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The Code War

Russia Internet Censorship Begins

Content deemed bad for kids will be filtered, but the law raises worries about wider censorship.

The New York Times reports that Russia has begun censoring the Internet inside its borders, acting on a law that was passed back in November.

The intention of the censorship act is to prevent easy access to information that could potentially harm children or that contravenes the law.

Facebook, for example, was asked by Russia's regulators to take down a page that they were concerned promoted suicide. The social network had until Sunday to comply, and did so, having decided that the page was not in the interest of general public health.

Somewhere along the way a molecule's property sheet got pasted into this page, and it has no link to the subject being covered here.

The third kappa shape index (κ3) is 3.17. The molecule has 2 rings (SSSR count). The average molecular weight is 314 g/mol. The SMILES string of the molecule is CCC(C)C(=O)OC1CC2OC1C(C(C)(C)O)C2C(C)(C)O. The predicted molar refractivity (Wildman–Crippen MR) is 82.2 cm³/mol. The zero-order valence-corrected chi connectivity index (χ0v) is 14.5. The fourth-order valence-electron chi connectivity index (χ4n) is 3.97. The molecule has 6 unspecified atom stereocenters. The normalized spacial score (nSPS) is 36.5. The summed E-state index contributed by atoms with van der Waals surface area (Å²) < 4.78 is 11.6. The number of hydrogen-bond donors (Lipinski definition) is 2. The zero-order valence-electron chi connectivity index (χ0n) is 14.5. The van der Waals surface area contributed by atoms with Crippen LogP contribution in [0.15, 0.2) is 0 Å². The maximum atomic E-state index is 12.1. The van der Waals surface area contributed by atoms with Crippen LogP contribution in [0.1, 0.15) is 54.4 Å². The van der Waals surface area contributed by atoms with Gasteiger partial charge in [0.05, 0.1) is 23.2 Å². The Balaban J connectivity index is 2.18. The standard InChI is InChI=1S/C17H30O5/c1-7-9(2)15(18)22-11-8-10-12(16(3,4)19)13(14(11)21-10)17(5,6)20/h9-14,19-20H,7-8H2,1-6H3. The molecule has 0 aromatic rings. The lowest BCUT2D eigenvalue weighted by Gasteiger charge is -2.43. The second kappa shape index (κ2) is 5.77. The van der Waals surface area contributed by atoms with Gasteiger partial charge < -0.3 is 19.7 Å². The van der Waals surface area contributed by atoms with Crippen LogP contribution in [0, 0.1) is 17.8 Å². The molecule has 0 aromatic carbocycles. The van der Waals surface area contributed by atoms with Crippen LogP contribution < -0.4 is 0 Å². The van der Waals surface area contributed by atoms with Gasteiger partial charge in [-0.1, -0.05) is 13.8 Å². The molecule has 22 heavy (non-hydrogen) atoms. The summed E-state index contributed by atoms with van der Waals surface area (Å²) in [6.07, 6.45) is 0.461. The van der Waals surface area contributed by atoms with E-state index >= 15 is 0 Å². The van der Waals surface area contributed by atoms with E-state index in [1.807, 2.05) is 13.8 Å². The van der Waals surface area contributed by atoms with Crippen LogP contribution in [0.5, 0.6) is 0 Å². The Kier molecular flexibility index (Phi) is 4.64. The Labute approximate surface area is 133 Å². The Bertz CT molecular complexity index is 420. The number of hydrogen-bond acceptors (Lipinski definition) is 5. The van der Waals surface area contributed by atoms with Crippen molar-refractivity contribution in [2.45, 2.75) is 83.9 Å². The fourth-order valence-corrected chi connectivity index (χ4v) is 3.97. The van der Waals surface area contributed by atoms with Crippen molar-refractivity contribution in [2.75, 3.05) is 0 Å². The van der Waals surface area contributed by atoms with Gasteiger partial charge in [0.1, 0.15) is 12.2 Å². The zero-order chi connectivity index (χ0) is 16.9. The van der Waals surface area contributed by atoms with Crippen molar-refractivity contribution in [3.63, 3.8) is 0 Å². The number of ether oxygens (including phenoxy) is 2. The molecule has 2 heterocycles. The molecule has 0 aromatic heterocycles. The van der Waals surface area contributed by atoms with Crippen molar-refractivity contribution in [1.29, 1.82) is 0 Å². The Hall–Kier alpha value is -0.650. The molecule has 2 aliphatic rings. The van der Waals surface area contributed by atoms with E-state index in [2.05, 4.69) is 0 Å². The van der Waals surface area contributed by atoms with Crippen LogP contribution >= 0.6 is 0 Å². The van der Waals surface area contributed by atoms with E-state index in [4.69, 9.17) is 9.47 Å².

Twitter is also said to have complied with some requests to block local access to some posts.

Critics of the law say the censorship mechanisms are easy to abuse, and that the government could use them to oppose dissent.

Microsoft recently reported government requests for user data, and the figures indicated monitoring of activists in Russia.

China, well known for aggressive Internet censorship, was in the news recently when an analysis revealed the amazing speed of Chinese human censors for the first time.

[Image: Flickr user Ed Yourdon]